“Together, the ABF and AFP will continue to pursue facilitators of visa and migration fraud, while protecting foreign workers who play a vital role within the Australian community,” she said.

      Craig Thomson Charged with Fraud

      The latest Craig Thomson fraud charges relate to allegations that he facilitated more than 130 fraudulent visa applications over four years. Police claim the scheme earned over than $2 million in profit.

      The allegations are that Craig Thomson facilitated a “sophisticated” visa fraud scheme where some overseas workers were sponsored by businesses who had no knowledge of the arrangement, a court has heard.

      The visa applications were said to have focused on the food service and regional farm worker industries.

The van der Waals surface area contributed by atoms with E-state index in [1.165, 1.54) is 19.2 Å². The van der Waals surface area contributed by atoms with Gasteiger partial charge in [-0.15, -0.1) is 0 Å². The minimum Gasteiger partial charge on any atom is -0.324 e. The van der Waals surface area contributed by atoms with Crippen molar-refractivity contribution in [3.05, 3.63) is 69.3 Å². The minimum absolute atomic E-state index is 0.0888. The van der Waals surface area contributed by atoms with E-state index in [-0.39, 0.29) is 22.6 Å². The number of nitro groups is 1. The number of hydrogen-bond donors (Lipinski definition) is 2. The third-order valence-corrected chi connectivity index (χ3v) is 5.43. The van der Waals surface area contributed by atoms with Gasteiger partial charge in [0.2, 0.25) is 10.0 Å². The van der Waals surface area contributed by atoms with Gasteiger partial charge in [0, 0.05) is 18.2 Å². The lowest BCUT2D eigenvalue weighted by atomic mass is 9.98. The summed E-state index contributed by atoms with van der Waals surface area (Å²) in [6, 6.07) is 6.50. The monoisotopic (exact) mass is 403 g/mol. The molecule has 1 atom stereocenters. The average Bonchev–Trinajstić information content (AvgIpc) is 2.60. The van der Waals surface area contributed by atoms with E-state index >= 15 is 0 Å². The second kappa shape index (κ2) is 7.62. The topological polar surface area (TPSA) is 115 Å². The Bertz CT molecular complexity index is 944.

The 57-year-old’s Central Coast home was raided in July 2021, with police taking several suitcases and bags of evidence.

      Two other Central Coast premises were raided at the same time as Thomson’s property as well as two premises in Revesby in southwest Sydney, two premises in Rockdale in Sydney’s south, one in East Maitland, and another in Bundaberg West in Queensland.

      Thomson’s home was searched again on Wednesday, 17 November 2021.

      He was arrested and charged with fraud offences that day. Police laid 30 offences, including 20 charges under the Migration Act 1958 of providing false documents and false or misleading information relating to non-citizens.

      He was also charged with obtaining a financial advantage by deception and proceeds of crime offences.

      All offences have a maximum penalty of 10 years’ imprisonment.

      Previous Fraud Charges

      Thomson was suspended by the Labor Party in 2012 while a sitting MP after he was accused of misusing members’ funds while a Health Services Union official.

      He was convicted of misusing funds in 2014.

      The Federal Court later found he spent more than $300,000 of HSU funds to pay for sex workers and his election campaign.